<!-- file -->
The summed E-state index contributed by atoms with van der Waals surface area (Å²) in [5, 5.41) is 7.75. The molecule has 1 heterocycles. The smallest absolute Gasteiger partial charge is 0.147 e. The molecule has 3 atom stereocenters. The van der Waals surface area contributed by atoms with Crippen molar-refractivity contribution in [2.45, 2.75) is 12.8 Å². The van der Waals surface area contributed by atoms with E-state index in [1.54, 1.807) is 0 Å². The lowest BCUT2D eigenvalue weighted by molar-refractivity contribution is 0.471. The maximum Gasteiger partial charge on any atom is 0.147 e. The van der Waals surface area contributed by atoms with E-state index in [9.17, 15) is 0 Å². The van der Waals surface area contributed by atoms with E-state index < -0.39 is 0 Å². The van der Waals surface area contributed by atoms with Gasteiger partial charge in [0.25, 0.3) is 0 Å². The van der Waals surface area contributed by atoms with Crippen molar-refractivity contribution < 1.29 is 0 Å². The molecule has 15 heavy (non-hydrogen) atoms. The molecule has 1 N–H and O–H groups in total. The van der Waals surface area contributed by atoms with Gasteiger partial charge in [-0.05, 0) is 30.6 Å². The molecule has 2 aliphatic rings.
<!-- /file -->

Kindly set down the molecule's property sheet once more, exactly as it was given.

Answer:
The summed E-state index contributed by atoms with van der Waals surface area (Å²) in [5, 5.41) is 7.75. The molecule has 1 heterocycles. The smallest absolute Gasteiger partial charge is 0.147 e. The molecule has 3 atom stereocenters. The van der Waals surface area contributed by atoms with Crippen molar-refractivity contribution in [2.45, 2.75) is 12.8 Å². The van der Waals surface area contributed by atoms with E-state index in [1.54, 1.807) is 0 Å². The lowest BCUT2D eigenvalue weighted by molar-refractivity contribution is 0.471. The maximum Gasteiger partial charge on any atom is 0.147 e. The van der Waals surface area contributed by atoms with E-state index in [9.17, 15) is 0 Å². The van der Waals surface area contributed by atoms with E-state index < -0.39 is 0 Å². The van der Waals surface area contributed by atoms with Gasteiger partial charge in [0.25, 0.3) is 0 Å². The van der Waals surface area contributed by atoms with Crippen molar-refractivity contribution < 1.29 is 0 Å². The molecule has 15 heavy (non-hydrogen) atoms. The molecule has 1 N–H and O–H groups in total. The van der Waals surface area contributed by atoms with Gasteiger partial charge in [-0.05, 0) is 30.6 Å². The molecule has 2 aliphatic rings.